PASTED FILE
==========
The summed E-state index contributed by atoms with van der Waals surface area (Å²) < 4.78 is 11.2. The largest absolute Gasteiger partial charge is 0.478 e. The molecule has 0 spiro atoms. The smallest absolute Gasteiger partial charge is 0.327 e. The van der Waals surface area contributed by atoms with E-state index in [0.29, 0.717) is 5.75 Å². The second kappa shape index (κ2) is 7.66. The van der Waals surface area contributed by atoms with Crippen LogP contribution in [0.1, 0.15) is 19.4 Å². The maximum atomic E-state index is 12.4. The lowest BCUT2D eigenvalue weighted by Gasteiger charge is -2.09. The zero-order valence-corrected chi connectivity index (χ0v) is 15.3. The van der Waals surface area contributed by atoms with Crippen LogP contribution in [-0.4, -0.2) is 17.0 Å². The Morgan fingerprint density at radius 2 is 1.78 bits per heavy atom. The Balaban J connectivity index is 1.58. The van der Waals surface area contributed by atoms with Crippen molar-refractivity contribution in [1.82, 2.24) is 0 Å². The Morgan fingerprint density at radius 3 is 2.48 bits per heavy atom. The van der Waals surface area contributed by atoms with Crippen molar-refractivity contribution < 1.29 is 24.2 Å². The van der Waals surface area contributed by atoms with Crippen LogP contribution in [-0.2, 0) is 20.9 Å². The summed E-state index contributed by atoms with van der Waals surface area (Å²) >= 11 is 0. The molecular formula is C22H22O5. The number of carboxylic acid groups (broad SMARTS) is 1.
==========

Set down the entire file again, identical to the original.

The summed E-state index contributed by atoms with van der Waals surface area (Å²) < 4.78 is 11.2. The largest absolute Gasteiger partial charge is 0.478 e. The molecule has 0 spiro atoms. The smallest absolute Gasteiger partial charge is 0.327 e. The van der Waals surface area contributed by atoms with E-state index in [0.29, 0.717) is 5.75 Å². The second kappa shape index (κ2) is 7.66. The van der Waals surface area contributed by atoms with Crippen LogP contribution in [0.1, 0.15) is 19.4 Å². The maximum atomic E-state index is 12.4. The lowest BCUT2D eigenvalue weighted by Gasteiger charge is -2.09. The zero-order valence-corrected chi connectivity index (χ0v) is 15.3. The van der Waals surface area contributed by atoms with Crippen LogP contribution in [-0.4, -0.2) is 17.0 Å². The Morgan fingerprint density at radius 2 is 1.78 bits per heavy atom. The Balaban J connectivity index is 1.58. The van der Waals surface area contributed by atoms with Crippen molar-refractivity contribution in [1.82, 2.24) is 0 Å². The Morgan fingerprint density at radius 3 is 2.48 bits per heavy atom. The van der Waals surface area contributed by atoms with Crippen molar-refractivity contribution < 1.29 is 24.2 Å². The van der Waals surface area contributed by atoms with Crippen LogP contribution in [-0.2, 0) is 20.9 Å². The summed E-state index contributed by atoms with van der Waals surface area (Å²) >= 11 is 0. The molecular formula is C22H22O5. The number of carboxylic acid groups (broad SMARTS) is 1.